Using Graphic Organizers : Using Graphic Organizers Organize information visually
See relationships between ideas
Helpful as a pre-writing activity What is a graphic organizer? : What is a graphic organizer? A graphic organizer is a tool students can use to brainstorm and organize their thoughts.
A graphic organizer is helpful because you can represent ideas in a visual way. Sample of a mind map "Reproduced with permission from MindTools.com http://www.mindtools.com/pages/articles/newISS_01.htm Basic Organizers : Basic Organizers Graphic organizers aren’t all that new.
You’ve probably completed many of them, perhaps without identifying them as graphic organizers.
For example, a chart can be an example of a graphic organizer. Double Entry Reading Journal Basic Organizers : Basic Organizers You can represent a series of events. Organizing ideas and examples : Organizing ideas and examples You can organize ideas and examples using a spider map. In this map your details become more specific, the further you move from the center of the page. Character Sketch Comparing and Contrasting : Comparing and Contrasting You can use an organizer to compare ideas. In venn diagrams, the areas that overlap are spaces to show similar ideas. Distinguishing (different) characteristics are in found in the parts of the circles that don’t overlap. Concept Maps : Concept Maps You can create visual maps that illustrate the relationships between ideas.
The relationships are labeled on the lines that connect your ideas.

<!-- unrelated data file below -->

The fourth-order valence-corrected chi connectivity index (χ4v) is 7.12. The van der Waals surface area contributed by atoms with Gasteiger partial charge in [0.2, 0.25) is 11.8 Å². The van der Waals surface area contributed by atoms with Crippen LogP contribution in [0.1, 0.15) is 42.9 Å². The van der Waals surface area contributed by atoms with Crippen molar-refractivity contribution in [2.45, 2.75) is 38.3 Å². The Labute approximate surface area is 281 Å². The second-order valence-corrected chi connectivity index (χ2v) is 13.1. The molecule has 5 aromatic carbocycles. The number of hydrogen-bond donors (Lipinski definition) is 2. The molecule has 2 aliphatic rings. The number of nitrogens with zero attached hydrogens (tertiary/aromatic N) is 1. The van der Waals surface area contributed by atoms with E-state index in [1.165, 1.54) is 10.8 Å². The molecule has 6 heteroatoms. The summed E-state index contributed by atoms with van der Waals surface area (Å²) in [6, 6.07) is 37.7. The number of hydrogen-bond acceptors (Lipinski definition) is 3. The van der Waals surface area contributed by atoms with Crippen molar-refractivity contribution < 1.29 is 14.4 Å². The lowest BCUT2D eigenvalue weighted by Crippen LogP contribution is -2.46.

Concept maps also require you to shift from general to more specific.
Concept maps often start at the top of the page and get more specific as you move down. Reprinted with permission Mind Maps : Mind Maps Mind maps are similar to concept maps. Ideas are connected together, but mind maps are less about the relationships between those ideas.
Mind maps are helpful for brainstorming and grouping similar ideas together. Sample Mind Map : Sample Mind Map Copyright permission granted by www.novamind.com. Ready to get started? : Ready to get started? It doesn’t take much to build a graphic organizer.
You can use a blank piece of paper, laid sideways (landscape), and pencil, sticky notes and some pencil crayons/markers.
You can also use computer programs like Microsoft Office (go to “Insert” and choose “SmartArt graphics”, or insert text boxes and arrows) or Inspiration (www.inspiration.com). There is other information found in “Cool Ideas” for this module too. Now that your materials are ready… : Now that your materials are ready… Start with your purpose.
What kinds of ideas are you trying to represent?
Is your purpose to describe or to compare?
Your purpose should help you decide what kind of organizer you should use.
Let’s try to build a mind map of favorite foods. Purpose A Quick Mapping activity: The Basics : A Quick Mapping activity: The Basics Write your main idea in the center of the page. Add visuals to represent your ideas. My favorite foods Next, consider how you can break down your topic so it is more specific. Use lines to connect your ideas. Breakfast Lunch Supper Dessert Next, consider how you can break down your topic so it is even more specific. Add visuals and lines to finish your map. Waffles Pizza Seafood Chocolate cake As you can see, it is easy to scan a map for information. You can keep adding more and more examples, as you continue brainstorming! Pulling it all together : Pulling it all together Here, we’ve used the details from the previous slide to write a paragraph about favourite foods. We organized it chronologically, from the first meal to the last. I enjoy different kinds of food, but some foods are my favourite! For breakfast, I love waffles with whipped cream and strawberries. For lunch, I love a good pizza: loaded with toppings! For supper, I love seafood, especially lobster and scallops. Chocolate cake makes the perfect dessert for the perfect meal. All these foods are high in calories, but I love them all the same! Menu, please!